Conflict & Justice

Afghanistan: Is this what peace looks like?


An Afghan policeman helps a wounded man during clashes following an attack on a police station at the main market in central Kabul on June 18, 2011. Armed militants stormed a police station in the heart of the Afghan capital, triggering an explosion and ongoing heavy exchange of fire, officials and witnesses said. The attackers got into the police station in the crowded main central market area, close to the Afghan presidential palace, defence ministry and other official buildings.


Massoud Hossaini

KABUL — Saturday could hardly have been less auspicious for the looming talks between the United States and the Afghan government on a strategic partnership deal that would extend the U.S. presence in the country far into the future.

Afghan President Hamid Karzai seemed intent on torpedoing any possible goodwill between the two countries with another scathing speech aimed at his ostensible allies.

Speaking at a conference Saturday morning that was carried live on national television, Karzai confirmed that the international military, particularly the United States, were engaged in peace negotiations with the Taliban.

"Peace talks are going on with the Taliban. The foreign military and especially the United States itself is going ahead with these negotiations," he said.

This may have come as somewhat of a surprise to the parties in question.

The United States, while issuing positive statements about the necessity for talks with the Taliban, has never actually confirmed that negotiations were underway.

Marc Grossman, the U.S. Special Envoy for Afghanistan and Pakistan, was in the region a few weeks ago, with, as the media reported, a one-point agenda: to reconcile Afghanistan’s warring factions. The problem was he was having difficulty finding anyone to talk to.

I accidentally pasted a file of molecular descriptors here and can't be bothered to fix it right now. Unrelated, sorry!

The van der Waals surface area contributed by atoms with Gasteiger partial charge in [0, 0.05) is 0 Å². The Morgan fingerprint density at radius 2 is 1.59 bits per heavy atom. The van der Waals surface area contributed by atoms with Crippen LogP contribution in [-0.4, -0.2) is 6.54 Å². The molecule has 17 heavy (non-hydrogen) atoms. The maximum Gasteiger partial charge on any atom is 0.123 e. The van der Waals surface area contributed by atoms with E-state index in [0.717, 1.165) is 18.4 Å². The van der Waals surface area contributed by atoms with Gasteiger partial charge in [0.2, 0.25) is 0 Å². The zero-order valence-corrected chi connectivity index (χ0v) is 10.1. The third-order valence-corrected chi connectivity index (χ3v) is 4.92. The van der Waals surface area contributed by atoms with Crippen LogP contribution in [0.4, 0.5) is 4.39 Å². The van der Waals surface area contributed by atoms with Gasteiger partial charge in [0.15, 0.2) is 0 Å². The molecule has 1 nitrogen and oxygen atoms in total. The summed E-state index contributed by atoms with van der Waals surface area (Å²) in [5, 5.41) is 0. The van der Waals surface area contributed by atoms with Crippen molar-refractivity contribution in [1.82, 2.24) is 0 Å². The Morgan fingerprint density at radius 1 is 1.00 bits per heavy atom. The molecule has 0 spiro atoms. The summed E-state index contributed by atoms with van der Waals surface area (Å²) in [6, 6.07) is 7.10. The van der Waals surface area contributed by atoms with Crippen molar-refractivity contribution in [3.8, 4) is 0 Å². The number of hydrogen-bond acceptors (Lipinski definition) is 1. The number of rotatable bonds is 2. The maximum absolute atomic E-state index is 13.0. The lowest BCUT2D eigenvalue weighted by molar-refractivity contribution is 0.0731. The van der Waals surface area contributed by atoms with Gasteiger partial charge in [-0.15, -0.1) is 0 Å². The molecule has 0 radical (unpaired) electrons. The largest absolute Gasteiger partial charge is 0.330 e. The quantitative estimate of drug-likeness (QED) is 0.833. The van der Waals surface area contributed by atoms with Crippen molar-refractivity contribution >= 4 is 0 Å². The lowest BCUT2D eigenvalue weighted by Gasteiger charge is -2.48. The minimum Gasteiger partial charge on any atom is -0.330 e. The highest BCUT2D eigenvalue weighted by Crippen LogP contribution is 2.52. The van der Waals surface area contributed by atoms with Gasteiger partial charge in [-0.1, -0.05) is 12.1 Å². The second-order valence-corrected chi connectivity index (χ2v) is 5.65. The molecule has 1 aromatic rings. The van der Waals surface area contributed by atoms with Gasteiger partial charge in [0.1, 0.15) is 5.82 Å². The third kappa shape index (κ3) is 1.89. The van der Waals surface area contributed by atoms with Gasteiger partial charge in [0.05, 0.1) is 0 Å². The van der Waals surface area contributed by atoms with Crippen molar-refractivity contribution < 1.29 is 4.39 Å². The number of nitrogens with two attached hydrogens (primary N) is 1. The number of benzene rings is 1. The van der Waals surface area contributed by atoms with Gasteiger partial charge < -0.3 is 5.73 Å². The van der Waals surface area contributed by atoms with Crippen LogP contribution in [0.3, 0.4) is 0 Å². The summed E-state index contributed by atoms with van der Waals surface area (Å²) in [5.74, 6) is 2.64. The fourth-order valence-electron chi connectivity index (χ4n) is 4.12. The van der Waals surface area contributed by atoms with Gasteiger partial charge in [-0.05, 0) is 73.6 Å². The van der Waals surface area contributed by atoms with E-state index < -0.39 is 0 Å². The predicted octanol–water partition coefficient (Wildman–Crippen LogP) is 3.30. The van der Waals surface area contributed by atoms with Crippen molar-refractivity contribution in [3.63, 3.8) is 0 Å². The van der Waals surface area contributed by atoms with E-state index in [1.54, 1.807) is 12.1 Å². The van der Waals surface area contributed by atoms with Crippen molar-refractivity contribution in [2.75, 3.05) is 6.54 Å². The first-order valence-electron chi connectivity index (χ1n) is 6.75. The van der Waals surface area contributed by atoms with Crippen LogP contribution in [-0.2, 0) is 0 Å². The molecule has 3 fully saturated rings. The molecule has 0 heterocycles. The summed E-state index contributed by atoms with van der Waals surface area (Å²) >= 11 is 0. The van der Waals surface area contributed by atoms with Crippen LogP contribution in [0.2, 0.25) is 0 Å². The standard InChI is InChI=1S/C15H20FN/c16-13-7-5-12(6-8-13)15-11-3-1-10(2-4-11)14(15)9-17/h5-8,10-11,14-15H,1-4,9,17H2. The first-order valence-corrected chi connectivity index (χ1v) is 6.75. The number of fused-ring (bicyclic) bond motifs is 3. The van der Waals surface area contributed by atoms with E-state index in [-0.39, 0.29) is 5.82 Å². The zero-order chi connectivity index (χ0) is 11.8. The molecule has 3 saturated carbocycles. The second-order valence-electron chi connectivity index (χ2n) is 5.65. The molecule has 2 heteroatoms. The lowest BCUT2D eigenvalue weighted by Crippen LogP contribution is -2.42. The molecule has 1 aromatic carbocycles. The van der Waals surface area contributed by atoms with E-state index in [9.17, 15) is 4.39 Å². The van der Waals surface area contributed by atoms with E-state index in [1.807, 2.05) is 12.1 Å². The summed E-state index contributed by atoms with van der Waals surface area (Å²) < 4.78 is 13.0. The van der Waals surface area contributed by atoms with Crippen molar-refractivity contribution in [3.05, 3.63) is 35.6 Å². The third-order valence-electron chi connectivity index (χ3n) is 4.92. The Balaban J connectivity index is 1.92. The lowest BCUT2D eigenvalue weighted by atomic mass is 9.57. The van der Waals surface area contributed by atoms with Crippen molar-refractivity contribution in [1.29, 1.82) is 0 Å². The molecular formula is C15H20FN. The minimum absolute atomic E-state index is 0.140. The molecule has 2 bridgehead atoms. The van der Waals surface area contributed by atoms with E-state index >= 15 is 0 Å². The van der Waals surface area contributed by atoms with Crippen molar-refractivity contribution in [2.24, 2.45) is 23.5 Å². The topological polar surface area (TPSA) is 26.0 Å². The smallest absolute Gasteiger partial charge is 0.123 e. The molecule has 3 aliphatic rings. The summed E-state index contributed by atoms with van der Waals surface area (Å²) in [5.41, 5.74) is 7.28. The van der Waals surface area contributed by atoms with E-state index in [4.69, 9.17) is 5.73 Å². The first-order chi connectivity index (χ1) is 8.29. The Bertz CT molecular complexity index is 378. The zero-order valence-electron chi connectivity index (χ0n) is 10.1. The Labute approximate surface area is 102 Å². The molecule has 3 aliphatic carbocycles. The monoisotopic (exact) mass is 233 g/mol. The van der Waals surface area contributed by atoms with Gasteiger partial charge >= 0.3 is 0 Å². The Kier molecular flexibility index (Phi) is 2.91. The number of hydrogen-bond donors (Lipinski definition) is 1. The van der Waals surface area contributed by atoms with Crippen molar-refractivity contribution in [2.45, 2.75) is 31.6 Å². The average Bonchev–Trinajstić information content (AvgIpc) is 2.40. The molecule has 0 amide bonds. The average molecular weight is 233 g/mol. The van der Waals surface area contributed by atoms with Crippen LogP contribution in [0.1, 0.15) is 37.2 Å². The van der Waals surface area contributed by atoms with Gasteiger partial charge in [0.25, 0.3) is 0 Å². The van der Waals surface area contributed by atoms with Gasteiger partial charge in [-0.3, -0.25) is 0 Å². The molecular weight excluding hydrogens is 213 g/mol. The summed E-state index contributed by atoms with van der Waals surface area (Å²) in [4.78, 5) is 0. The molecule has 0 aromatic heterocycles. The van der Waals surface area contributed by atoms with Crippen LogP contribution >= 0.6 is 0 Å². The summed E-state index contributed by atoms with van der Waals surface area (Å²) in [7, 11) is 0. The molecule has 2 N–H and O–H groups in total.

Karzai on Saturday denied that his government was actually holding talks, although his own High Peace Council has said on numerous occasions that contact had been established

The Afghan president seemed to be in a contrary mood in general, blasting NATO and its allies for the attacks it was carrying out in his country.

“There are 140 countries here in our country, they’re using different explosive materials, chemical materials and all these things … this has a negative impact on our environment, our animals, our people, so we will ask them about this. They should not think we are uneducated and do not know anything,” said Karzai.

Well, one thing the Afghan president seems not to know is that the NATO-led coalition is actually made up of 49 countries, not 140.

Karzai has not softened his stance of a few weeks ago, when he warned the international troops that Afghan people would soon come to regard them as occupiers, with all attendant consequences.

“History has shown how Afghans deal with occupiers,” he said.

But consistency does not seem to be the Afghan president’s long suit. Just over a week after he threatened NATO with jihad, he asked United States President Barack Obama not to order too steep a withdrawal of troops this summer, since the Afghan military was not yet prepared to take on defense of the country.

But now he has reverted to his hard-line rhetoric.

“You remember a few years ago I was saying thank you to the foreigners for their help, every minute we were thanking them. Now I have stopped saying that,” Karzai said Saturday.

Just as the Afghan president was delivering his remarks, the insurgency was preparing its own response to peace talks.